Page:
Yellow card given to Chinese passengers landing in South Korea (image via Wang Jin).

The author also condemns practices such as charging fees for Covid-19 testing & quarantine and reducing flights from China for being “disrespectful” and “intentionally thwarting normal cross-border interactions.” In their replies, netizens also echo the author’s argument and condemn high testing fees, uncomfortable quarantine hotels, and violation of Chinese travelers’ privacy.

Some recent viral videos on Chinese social media showed Chinese travelers undergoing isolation after arriving into Jeju Island, with some of them claiming they had gone on a hunger strike to protest the circumstances of their isolation.

Some see the restrictions that are now implemented internationally as ammunition for counterarguments against those who have been advocating for China’s opening up and supporting foreign countries’ normalization of Covid-19. Under a Weibo post introducing the restriction imposed by Japan, Weibo users flooded the comment session with mockeries such as “sure, foreign countries do not need testing right?”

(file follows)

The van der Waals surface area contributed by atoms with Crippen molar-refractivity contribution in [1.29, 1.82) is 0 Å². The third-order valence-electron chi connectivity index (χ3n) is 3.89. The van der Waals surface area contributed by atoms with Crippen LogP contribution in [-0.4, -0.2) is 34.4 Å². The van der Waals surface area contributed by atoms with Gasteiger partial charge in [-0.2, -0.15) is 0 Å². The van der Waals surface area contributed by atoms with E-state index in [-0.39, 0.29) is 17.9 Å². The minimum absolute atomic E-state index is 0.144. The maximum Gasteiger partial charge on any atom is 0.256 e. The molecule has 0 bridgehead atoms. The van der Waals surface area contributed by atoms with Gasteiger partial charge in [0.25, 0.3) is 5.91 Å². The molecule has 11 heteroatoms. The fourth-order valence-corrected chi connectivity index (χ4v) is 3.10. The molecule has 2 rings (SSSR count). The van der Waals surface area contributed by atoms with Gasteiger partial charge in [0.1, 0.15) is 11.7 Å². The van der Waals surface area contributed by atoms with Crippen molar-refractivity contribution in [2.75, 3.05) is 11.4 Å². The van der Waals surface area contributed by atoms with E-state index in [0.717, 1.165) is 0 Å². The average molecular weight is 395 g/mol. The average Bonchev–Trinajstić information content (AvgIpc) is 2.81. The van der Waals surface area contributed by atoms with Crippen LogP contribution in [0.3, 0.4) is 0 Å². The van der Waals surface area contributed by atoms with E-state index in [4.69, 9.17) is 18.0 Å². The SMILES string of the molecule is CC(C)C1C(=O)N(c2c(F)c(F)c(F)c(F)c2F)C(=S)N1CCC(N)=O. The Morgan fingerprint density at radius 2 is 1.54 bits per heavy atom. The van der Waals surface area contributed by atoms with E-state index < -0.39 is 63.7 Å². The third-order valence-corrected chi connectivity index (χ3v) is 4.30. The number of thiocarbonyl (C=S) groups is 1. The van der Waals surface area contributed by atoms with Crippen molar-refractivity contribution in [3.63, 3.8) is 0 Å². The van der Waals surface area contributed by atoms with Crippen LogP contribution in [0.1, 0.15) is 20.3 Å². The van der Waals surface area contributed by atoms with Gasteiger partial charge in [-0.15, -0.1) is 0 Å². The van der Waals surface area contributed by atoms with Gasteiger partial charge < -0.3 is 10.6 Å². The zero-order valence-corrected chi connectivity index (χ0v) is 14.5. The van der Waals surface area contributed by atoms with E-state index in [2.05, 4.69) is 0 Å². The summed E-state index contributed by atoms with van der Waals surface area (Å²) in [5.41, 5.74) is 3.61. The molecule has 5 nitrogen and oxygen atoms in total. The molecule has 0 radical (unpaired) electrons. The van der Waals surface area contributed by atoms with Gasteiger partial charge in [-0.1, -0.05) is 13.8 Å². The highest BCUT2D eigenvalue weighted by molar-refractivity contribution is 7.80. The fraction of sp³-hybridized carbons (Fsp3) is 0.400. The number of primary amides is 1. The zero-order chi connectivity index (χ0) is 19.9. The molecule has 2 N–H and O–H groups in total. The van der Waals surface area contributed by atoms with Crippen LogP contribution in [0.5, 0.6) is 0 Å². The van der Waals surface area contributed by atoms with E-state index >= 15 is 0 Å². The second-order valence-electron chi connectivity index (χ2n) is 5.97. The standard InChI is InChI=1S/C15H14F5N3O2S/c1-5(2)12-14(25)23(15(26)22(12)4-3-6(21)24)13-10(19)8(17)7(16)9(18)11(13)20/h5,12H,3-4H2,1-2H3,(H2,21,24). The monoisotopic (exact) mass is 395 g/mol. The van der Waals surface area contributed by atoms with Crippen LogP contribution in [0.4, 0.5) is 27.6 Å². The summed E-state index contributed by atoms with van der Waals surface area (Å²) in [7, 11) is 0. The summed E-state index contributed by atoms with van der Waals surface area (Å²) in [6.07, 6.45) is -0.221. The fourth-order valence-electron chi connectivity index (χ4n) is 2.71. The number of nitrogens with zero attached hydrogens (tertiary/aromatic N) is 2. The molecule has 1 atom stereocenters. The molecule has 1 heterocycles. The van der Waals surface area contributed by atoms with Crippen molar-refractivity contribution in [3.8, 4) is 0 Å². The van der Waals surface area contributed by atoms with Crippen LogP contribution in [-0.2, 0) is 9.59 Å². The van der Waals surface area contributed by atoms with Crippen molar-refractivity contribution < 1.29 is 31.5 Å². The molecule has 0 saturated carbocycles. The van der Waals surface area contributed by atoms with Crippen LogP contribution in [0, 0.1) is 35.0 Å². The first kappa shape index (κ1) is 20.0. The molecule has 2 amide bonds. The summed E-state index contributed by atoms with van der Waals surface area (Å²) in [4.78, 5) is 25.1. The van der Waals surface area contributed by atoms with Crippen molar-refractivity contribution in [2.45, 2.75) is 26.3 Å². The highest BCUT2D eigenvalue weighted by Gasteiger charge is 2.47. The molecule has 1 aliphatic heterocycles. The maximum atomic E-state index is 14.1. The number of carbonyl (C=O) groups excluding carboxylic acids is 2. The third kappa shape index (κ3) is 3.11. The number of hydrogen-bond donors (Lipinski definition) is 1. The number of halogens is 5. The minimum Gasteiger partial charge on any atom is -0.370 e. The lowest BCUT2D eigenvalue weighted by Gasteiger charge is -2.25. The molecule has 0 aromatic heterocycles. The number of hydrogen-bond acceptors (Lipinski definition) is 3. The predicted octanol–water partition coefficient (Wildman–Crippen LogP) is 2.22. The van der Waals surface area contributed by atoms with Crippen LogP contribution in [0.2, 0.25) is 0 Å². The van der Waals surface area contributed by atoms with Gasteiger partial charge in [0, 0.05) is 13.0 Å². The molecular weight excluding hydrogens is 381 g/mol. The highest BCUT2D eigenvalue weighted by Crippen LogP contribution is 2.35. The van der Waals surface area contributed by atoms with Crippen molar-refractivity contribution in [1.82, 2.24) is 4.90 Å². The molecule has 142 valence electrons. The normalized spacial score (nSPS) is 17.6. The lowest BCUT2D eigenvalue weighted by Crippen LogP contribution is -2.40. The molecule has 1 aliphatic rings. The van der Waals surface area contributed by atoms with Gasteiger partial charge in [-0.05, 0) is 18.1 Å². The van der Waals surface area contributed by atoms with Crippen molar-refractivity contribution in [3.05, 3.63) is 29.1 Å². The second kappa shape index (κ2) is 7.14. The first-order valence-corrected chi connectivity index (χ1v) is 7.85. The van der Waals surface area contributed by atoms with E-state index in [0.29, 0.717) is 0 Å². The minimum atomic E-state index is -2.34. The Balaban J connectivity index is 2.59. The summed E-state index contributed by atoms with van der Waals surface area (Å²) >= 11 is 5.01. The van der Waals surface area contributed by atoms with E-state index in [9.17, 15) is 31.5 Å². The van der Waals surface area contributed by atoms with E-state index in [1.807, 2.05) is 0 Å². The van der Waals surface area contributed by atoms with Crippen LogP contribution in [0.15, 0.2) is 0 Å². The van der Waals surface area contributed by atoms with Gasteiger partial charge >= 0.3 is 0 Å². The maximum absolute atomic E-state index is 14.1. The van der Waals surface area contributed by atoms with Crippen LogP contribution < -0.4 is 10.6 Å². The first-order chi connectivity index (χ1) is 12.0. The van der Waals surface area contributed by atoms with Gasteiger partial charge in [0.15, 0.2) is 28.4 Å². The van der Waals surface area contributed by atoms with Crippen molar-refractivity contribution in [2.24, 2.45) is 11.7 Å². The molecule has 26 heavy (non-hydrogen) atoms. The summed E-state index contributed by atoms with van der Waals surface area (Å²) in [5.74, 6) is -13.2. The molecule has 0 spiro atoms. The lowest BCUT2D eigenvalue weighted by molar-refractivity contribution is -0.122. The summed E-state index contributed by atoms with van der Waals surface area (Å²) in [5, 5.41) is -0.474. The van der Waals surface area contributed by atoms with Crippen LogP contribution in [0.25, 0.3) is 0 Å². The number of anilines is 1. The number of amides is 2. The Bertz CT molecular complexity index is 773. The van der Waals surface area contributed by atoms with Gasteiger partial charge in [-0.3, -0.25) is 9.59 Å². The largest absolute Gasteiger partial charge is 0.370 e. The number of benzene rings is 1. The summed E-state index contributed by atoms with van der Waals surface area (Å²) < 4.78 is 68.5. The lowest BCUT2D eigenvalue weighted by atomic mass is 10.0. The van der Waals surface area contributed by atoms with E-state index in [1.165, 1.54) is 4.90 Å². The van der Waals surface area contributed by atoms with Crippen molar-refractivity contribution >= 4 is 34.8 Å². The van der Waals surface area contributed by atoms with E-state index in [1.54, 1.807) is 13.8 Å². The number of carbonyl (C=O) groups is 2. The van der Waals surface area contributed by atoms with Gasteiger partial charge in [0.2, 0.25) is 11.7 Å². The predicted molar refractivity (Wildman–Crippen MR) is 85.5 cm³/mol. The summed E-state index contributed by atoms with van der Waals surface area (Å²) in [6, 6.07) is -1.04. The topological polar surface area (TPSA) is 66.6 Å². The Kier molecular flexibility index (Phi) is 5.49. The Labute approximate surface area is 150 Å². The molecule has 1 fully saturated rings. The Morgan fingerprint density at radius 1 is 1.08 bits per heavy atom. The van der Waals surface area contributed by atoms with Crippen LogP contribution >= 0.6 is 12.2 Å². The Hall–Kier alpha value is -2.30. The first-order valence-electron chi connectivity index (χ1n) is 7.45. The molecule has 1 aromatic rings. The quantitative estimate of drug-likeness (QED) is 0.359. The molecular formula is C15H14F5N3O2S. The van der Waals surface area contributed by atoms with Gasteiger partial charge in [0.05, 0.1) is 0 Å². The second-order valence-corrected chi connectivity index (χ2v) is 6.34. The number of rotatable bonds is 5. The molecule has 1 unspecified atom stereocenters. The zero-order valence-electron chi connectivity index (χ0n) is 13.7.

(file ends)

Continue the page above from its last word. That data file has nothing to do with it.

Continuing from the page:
One popular Weibo comment suggested that the supporters of China ending its Covid restrictions should “bring their A4” [referring to the blank paper protests] to travel overseas.

In China’s current online media discourse surrounding the travel restrictions for Chinese travelers, there is not much reflection from authors on China’s own stringent measures over the past three years and the difficulties experienced by Chinese citizens to exit and enter mainland borders.

A few Weibo commenters, however, do remind others of China’s very recent zero Covid past, including the strict and sometimes complex entry requirements with green codes letter of commitment, recovery documents for those who had Covid, CT scans, and (14+7) quarantine.

On other social media platforms, there are also more discussions which do not necessarily echo mainstream media narratives.

Underneath an article by CCTV News titled “Hypocritical! Some Countries Argued China Should Open Up, Yet Now Restrict Chinese from Coming In” (“虚伪!某些嚷嚷着要中国“放开”的国家,现在却限制起中国人来了”), one comment suggested that “it is not always viable to criticize others; we should self-reflect to progress.” A screenshot of the comment sections shared on Zhihu showed that more voices demanded self-reflection, but that the comment section had been censored.